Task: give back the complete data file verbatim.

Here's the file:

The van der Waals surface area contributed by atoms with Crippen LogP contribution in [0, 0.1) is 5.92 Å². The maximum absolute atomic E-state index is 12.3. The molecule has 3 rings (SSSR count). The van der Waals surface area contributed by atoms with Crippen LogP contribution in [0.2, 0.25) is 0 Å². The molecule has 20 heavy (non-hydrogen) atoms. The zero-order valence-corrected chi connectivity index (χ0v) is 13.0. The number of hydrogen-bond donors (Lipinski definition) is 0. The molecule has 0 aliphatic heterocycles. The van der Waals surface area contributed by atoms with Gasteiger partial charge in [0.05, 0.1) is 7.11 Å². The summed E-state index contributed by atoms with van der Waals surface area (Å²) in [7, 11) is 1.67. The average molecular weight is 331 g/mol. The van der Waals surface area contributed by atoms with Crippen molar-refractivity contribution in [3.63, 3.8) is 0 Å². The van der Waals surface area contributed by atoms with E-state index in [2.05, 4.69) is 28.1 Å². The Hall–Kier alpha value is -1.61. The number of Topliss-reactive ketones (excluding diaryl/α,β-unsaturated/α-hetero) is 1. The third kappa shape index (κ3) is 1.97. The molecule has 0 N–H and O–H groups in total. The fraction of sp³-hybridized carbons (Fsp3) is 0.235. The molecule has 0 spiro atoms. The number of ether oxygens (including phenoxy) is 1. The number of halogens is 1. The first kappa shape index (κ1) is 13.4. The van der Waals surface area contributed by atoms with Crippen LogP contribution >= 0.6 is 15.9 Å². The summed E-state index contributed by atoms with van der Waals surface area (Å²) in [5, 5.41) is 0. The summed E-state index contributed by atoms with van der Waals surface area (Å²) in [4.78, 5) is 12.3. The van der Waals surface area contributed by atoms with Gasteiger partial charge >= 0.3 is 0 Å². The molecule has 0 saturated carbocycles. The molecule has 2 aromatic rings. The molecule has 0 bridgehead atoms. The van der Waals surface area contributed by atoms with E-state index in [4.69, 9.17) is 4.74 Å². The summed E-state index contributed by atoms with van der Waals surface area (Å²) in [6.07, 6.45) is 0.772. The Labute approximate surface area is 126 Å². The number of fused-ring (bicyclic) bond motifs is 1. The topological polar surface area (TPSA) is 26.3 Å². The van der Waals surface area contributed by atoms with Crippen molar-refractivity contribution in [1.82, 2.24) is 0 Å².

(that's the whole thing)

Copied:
The van der Waals surface area contributed by atoms with Crippen LogP contribution in [0, 0.1) is 5.92 Å². The maximum absolute atomic E-state index is 12.3. The molecule has 3 rings (SSSR count). The van der Waals surface area contributed by atoms with Crippen LogP contribution in [0.2, 0.25) is 0 Å². The molecule has 20 heavy (non-hydrogen) atoms. The zero-order valence-corrected chi connectivity index (χ0v) is 13.0. The number of hydrogen-bond donors (Lipinski definition) is 0. The molecule has 0 aliphatic heterocycles. The van der Waals surface area contributed by atoms with Gasteiger partial charge in [0.05, 0.1) is 7.11 Å². The summed E-state index contributed by atoms with van der Waals surface area (Å²) in [7, 11) is 1.67. The average molecular weight is 331 g/mol. The van der Waals surface area contributed by atoms with Crippen molar-refractivity contribution in [3.63, 3.8) is 0 Å². The van der Waals surface area contributed by atoms with E-state index in [2.05, 4.69) is 28.1 Å². The Hall–Kier alpha value is -1.61. The number of Topliss-reactive ketones (excluding diaryl/α,β-unsaturated/α-hetero) is 1. The third kappa shape index (κ3) is 1.97. The molecule has 0 N–H and O–H groups in total. The fraction of sp³-hybridized carbons (Fsp3) is 0.235. The molecule has 0 spiro atoms. The number of ether oxygens (including phenoxy) is 1. The number of halogens is 1. The first kappa shape index (κ1) is 13.4. The van der Waals surface area contributed by atoms with Crippen LogP contribution >= 0.6 is 15.9 Å². The summed E-state index contributed by atoms with van der Waals surface area (Å²) in [5, 5.41) is 0. The summed E-state index contributed by atoms with van der Waals surface area (Å²) in [4.78, 5) is 12.3. The van der Waals surface area contributed by atoms with Gasteiger partial charge >= 0.3 is 0 Å². The molecule has 0 saturated carbocycles. The molecule has 2 aromatic rings. The molecule has 0 bridgehead atoms. The van der Waals surface area contributed by atoms with E-state index in [4.69, 9.17) is 4.74 Å². The summed E-state index contributed by atoms with van der Waals surface area (Å²) in [6.07, 6.45) is 0.772. The Labute approximate surface area is 126 Å². The number of fused-ring (bicyclic) bond motifs is 1. The topological polar surface area (TPSA) is 26.3 Å². The van der Waals surface area contributed by atoms with Crippen molar-refractivity contribution in [1.82, 2.24) is 0 Å².